Colin Andrew Sheffield (sampler) and James Eck Rippie (turntables) began playing music together in Dallas, Texas in 2000 and released their debut LP, “Variations,” a year later. They separated soon afterwards, relocating to cities 2,600 miles apart; and though they continued with solo work, they remained inactive as a duo until recently. During this hiatus, Sheffield stayed busy dealing antiquarian books and running his Elevator Bath label; Rippie became an accomplished sound mixer for major motion pictures and television shows. And yet the collaboration between these two friends of a quarter century has always held a special significance (as Francois Couture of AllMusic stated: “The level of understanding between [these two artists] … commands respect”). So, in 2015, when the two found themselves both living in Austin, a reactivation of their improvising duo was a happy inevitability.
“Essential Anatomies” is the fruit of the pair’s renewed efforts. Comprising four pieces originally issued on limited edition cassettes and now widely available for the first time, the double LP is an experiment in audio collage and instant narrative composition. The main tools are sounds from the past: commercially available recordings manipulated and sculpted into a medium with inherent potential. Unlike their plunderphonic ancestors and contemporaries, however, Sheffield and Rippie place a heavy emphasis on atmosphere and a kind of musicality. Their work is surprising and challenging, but it is infused with their keen sense of structure and listenability.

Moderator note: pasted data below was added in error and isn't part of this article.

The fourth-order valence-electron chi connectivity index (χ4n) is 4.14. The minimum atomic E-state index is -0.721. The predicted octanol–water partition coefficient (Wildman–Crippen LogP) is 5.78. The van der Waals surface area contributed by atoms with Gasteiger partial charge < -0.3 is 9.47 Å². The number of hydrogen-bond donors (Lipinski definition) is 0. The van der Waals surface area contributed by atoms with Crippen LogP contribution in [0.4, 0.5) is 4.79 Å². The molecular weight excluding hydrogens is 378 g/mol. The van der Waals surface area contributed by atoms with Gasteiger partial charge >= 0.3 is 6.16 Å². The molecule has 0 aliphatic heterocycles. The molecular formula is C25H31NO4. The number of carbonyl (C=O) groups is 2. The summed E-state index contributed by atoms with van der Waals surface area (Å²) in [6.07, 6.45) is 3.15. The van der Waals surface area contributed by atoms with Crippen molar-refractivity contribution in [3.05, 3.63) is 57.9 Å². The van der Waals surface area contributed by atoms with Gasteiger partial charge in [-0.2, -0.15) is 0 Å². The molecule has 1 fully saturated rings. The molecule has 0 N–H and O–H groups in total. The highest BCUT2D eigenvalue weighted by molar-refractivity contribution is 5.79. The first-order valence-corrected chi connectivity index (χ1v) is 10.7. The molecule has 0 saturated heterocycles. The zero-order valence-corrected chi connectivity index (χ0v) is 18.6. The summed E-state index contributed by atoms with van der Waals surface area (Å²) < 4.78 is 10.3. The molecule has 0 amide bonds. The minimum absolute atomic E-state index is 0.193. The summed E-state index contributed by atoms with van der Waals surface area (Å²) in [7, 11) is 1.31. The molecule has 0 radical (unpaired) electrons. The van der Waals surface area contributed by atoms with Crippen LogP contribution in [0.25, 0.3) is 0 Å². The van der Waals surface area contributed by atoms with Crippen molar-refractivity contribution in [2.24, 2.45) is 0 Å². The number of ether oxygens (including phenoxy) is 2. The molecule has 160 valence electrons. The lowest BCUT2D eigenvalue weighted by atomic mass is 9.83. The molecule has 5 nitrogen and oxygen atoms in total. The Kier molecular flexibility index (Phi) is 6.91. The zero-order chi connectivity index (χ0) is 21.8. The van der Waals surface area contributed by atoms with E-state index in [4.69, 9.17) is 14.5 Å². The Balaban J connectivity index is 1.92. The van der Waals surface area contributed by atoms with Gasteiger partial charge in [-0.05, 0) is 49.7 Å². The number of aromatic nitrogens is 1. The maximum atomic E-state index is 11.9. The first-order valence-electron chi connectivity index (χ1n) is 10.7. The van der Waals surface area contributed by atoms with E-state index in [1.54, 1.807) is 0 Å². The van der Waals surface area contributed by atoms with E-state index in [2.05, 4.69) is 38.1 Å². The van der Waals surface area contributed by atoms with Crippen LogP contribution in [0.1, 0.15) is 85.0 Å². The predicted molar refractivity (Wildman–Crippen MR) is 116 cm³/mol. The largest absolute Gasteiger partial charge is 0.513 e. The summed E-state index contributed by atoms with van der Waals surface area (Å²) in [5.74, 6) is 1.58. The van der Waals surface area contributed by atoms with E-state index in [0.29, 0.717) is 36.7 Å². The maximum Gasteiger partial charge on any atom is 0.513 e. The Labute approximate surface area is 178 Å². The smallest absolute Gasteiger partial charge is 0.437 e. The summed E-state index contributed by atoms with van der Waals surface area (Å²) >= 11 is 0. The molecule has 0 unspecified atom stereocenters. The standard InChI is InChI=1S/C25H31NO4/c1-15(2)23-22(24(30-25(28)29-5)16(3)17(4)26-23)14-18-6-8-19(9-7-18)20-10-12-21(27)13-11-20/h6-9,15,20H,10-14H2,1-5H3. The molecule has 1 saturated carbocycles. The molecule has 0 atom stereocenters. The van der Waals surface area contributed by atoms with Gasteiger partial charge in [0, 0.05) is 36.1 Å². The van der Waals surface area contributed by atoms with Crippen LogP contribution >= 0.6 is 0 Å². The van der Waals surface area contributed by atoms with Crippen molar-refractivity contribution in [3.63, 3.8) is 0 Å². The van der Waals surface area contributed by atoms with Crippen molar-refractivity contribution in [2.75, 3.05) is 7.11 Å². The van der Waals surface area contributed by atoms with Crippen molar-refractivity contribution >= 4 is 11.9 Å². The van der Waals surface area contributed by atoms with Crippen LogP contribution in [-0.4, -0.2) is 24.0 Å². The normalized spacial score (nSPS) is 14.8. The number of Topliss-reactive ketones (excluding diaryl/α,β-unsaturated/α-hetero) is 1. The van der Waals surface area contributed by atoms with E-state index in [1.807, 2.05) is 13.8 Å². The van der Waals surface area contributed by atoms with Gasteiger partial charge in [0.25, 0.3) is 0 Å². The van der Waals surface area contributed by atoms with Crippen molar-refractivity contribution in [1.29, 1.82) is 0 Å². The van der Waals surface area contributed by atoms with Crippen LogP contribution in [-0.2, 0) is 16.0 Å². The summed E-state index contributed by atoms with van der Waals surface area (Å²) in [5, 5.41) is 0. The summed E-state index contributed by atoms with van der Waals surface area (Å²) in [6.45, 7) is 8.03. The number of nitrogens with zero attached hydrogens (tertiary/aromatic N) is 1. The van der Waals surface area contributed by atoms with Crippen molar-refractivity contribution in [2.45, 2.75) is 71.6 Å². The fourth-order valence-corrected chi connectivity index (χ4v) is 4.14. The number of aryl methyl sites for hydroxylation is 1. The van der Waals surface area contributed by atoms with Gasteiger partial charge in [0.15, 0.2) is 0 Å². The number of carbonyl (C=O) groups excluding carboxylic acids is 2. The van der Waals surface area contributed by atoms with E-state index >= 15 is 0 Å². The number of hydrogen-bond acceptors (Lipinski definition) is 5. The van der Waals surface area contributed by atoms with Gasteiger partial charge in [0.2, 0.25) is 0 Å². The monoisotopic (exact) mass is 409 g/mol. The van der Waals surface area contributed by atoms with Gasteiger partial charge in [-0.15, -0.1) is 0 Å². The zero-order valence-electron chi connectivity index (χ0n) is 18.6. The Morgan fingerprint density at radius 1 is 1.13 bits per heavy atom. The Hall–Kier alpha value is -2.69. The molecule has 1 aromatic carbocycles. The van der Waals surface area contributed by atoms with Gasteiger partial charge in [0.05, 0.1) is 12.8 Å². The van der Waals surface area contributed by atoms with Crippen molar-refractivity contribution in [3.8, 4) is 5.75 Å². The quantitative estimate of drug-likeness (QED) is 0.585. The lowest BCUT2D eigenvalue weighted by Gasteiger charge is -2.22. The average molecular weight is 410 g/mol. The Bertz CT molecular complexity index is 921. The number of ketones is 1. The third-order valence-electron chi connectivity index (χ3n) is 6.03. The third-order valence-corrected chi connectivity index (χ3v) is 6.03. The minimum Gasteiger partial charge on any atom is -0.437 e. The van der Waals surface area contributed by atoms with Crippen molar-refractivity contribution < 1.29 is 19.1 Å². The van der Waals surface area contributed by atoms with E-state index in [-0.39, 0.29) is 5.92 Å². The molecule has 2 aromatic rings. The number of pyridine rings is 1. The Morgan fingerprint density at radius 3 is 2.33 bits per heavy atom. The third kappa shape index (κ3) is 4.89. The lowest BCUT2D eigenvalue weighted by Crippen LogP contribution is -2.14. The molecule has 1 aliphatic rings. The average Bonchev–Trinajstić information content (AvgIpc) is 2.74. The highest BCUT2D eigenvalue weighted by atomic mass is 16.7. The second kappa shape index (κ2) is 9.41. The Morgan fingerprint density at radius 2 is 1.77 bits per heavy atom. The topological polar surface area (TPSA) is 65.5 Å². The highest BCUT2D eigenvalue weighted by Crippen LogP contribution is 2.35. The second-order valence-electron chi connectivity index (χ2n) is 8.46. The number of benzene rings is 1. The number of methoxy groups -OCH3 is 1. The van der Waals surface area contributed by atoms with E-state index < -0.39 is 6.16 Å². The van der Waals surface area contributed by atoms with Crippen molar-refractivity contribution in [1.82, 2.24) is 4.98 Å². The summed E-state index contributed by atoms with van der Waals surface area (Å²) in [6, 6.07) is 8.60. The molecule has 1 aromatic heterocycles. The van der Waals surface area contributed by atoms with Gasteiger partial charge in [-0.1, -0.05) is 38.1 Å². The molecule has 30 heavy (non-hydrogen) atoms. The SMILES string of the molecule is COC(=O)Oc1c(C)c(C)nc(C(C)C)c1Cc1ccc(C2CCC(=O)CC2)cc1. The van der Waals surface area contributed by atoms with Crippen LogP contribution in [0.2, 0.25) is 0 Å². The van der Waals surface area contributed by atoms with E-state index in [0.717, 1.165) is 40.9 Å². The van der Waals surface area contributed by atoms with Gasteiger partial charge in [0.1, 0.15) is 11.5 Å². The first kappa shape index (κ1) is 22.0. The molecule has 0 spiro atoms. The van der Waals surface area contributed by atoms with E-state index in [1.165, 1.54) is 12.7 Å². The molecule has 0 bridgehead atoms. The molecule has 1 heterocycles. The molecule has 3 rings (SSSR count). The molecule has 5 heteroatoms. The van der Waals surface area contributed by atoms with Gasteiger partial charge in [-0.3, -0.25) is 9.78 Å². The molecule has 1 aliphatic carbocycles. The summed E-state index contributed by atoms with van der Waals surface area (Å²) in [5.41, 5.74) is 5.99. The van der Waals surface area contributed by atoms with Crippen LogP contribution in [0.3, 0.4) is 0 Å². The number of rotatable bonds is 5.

Elements of sound art, drone, glitch, and noise emerge from their altered samples. These sounds have been stripped of any extraneous cumbrances, leaving just the crucial components. The parts that remain, the essential anatomies, form the basis for an ongoing abstract dialogue between two artists with a remarkably developed affinity. The results capture dual streams of consciousness, coursing with a description of nonrepresentational beauty.
“[B]est described as abstract plunderphonics. Sheffield and Rippie use samplers and turntables to sculpt the past into new forms that defy instant categorization; suffice it to say that the old has never sounded so new.”
– Richard Allen, A Closer Listen